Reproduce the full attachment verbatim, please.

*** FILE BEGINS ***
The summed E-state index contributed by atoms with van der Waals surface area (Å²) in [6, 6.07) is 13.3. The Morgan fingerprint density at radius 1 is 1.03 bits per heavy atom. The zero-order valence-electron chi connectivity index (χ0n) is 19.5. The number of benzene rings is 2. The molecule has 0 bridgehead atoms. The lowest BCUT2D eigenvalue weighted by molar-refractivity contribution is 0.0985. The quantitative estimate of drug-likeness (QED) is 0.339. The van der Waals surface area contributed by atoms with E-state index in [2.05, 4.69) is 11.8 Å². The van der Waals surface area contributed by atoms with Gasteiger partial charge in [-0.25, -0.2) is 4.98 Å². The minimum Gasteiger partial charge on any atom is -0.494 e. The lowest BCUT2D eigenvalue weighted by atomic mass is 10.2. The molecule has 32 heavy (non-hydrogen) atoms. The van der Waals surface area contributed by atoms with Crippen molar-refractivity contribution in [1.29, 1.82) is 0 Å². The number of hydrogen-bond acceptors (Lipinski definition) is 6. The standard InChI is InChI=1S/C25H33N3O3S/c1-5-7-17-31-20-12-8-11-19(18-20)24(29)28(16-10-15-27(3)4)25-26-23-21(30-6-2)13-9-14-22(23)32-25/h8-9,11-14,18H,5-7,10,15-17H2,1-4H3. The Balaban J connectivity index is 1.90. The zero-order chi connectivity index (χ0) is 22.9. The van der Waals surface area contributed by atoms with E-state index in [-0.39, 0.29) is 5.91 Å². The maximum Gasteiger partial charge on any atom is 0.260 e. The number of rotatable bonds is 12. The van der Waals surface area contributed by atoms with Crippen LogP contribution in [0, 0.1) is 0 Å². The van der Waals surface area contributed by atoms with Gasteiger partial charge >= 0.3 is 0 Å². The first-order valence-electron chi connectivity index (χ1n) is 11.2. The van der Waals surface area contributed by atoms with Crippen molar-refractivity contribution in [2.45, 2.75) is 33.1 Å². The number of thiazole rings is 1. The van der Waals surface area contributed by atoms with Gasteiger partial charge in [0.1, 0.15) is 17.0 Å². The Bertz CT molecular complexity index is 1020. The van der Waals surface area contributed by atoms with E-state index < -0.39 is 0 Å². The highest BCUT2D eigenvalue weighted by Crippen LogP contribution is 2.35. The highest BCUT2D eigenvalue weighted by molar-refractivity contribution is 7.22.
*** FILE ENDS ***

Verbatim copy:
The summed E-state index contributed by atoms with van der Waals surface area (Å²) in [6, 6.07) is 13.3. The Morgan fingerprint density at radius 1 is 1.03 bits per heavy atom. The zero-order valence-electron chi connectivity index (χ0n) is 19.5. The number of benzene rings is 2. The molecule has 0 bridgehead atoms. The lowest BCUT2D eigenvalue weighted by molar-refractivity contribution is 0.0985. The quantitative estimate of drug-likeness (QED) is 0.339. The van der Waals surface area contributed by atoms with E-state index in [2.05, 4.69) is 11.8 Å². The van der Waals surface area contributed by atoms with Gasteiger partial charge in [-0.25, -0.2) is 4.98 Å². The minimum Gasteiger partial charge on any atom is -0.494 e. The lowest BCUT2D eigenvalue weighted by atomic mass is 10.2. The molecule has 32 heavy (non-hydrogen) atoms. The van der Waals surface area contributed by atoms with Crippen molar-refractivity contribution in [1.29, 1.82) is 0 Å². The number of hydrogen-bond acceptors (Lipinski definition) is 6. The standard InChI is InChI=1S/C25H33N3O3S/c1-5-7-17-31-20-12-8-11-19(18-20)24(29)28(16-10-15-27(3)4)25-26-23-21(30-6-2)13-9-14-22(23)32-25/h8-9,11-14,18H,5-7,10,15-17H2,1-4H3. The Balaban J connectivity index is 1.90. The zero-order chi connectivity index (χ0) is 22.9. The van der Waals surface area contributed by atoms with E-state index in [-0.39, 0.29) is 5.91 Å². The maximum Gasteiger partial charge on any atom is 0.260 e. The number of rotatable bonds is 12. The van der Waals surface area contributed by atoms with Crippen LogP contribution in [0, 0.1) is 0 Å². The van der Waals surface area contributed by atoms with Gasteiger partial charge >= 0.3 is 0 Å². The first-order valence-electron chi connectivity index (χ1n) is 11.2. The van der Waals surface area contributed by atoms with Crippen molar-refractivity contribution in [2.45, 2.75) is 33.1 Å². The number of thiazole rings is 1. The van der Waals surface area contributed by atoms with Gasteiger partial charge in [0.1, 0.15) is 17.0 Å². The Bertz CT molecular complexity index is 1020. The van der Waals surface area contributed by atoms with E-state index < -0.39 is 0 Å². The highest BCUT2D eigenvalue weighted by Crippen LogP contribution is 2.35. The highest BCUT2D eigenvalue weighted by molar-refractivity contribution is 7.22.